|Photo: Getty Images|
Russia's Sputnik V coronavirus vaccine gives around 92% protection against Covid-19, late stage trial results published in The Lancet reveal.
It has also been deemed to be safe - and offer complete protection against hospitalisation and death, according to BBC.
The vaccine was initially met with some controversy after being rolled out before the final trial data had been released.
But scientists said its benefit has now been demonstrated.
It joins the ranks of proven vaccines alongside Pfizer, Oxford/AstraZeneca, Moderna and Janssen.
The Sputnik vaccine works in a similar way to the Oxford/AstraZeneca jab developed in the UK, and the Janssen vaccine developed in Belgium.
It uses a cold-type virus, engineered to be harmless, as a carrier to deliver a small fragment of the coronavirus to the body.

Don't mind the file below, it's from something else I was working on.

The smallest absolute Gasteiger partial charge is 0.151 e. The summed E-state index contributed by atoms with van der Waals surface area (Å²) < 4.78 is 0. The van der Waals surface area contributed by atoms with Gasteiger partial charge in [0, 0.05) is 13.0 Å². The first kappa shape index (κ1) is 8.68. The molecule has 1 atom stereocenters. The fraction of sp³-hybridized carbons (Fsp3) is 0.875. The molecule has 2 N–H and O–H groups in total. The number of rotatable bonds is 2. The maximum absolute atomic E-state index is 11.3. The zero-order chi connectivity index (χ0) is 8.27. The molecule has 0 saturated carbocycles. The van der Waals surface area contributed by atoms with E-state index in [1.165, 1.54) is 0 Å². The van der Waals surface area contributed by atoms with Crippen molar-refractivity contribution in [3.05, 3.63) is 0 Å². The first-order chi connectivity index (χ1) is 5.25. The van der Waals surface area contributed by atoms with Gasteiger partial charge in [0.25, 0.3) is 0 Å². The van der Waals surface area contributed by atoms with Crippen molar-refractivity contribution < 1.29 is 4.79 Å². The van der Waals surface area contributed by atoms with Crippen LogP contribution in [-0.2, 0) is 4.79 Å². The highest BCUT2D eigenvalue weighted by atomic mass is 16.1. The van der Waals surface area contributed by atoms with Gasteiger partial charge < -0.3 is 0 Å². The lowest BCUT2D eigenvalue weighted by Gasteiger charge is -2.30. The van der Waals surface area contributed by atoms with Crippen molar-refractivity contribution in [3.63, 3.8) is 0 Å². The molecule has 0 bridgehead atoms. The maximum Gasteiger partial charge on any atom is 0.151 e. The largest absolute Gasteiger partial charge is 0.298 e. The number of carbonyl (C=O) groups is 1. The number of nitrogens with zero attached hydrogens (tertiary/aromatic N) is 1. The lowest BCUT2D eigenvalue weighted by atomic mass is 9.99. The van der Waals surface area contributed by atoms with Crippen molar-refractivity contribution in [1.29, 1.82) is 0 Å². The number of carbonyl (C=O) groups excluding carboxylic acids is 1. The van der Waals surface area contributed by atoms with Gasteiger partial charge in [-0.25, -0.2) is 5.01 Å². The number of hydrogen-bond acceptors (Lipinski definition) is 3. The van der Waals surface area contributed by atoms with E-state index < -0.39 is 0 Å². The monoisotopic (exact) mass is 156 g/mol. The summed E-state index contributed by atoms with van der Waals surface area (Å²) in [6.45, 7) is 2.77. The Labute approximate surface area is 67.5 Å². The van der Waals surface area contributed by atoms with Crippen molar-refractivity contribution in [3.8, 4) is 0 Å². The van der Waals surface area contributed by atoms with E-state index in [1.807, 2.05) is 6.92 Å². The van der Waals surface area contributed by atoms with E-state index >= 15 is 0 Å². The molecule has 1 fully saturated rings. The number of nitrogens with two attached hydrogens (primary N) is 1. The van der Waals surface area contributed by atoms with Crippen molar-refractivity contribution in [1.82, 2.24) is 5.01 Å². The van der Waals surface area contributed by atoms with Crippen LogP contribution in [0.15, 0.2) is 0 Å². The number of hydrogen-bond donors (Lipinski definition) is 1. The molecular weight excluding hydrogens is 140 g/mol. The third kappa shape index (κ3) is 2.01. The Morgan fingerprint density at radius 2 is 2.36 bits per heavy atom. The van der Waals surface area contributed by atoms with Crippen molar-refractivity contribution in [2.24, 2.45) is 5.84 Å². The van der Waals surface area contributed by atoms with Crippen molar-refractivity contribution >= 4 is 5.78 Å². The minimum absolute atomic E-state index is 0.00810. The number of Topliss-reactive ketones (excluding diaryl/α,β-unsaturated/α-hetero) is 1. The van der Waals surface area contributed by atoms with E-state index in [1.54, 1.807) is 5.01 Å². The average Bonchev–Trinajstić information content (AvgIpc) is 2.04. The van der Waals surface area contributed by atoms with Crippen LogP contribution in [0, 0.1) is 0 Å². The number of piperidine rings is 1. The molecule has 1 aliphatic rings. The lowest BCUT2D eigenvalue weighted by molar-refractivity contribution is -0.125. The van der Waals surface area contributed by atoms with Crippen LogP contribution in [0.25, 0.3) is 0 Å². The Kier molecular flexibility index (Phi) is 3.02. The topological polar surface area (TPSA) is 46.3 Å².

Safely exposing the body to part of the virus's genetic code in this way allows it to recognise the threat and learn to fight it off, without risking becoming ill.
After being vaccinated, the body starts to produce antibodies specially tailored to the coronavirus.
This means the immune system is primed to fight coronavirus when if it encounters it for real.
It can be stored at temperatures of between 2 and 8C degrees (a standard fridge is roughly 3-5C degrees) making it easier to transport and store.
But unlike other similar vaccines, the Sputnik jab uses two slightly different versions of the vaccine for the first and second dose - given 21 days apart.
They both target the coronavirus's distinctive "spike", but use different vectors - the neutralised virus that carries the spike to the body.
The idea is that using two different formulas boosts the immune system even more than using the same version twice - and may give longer-lasting protection.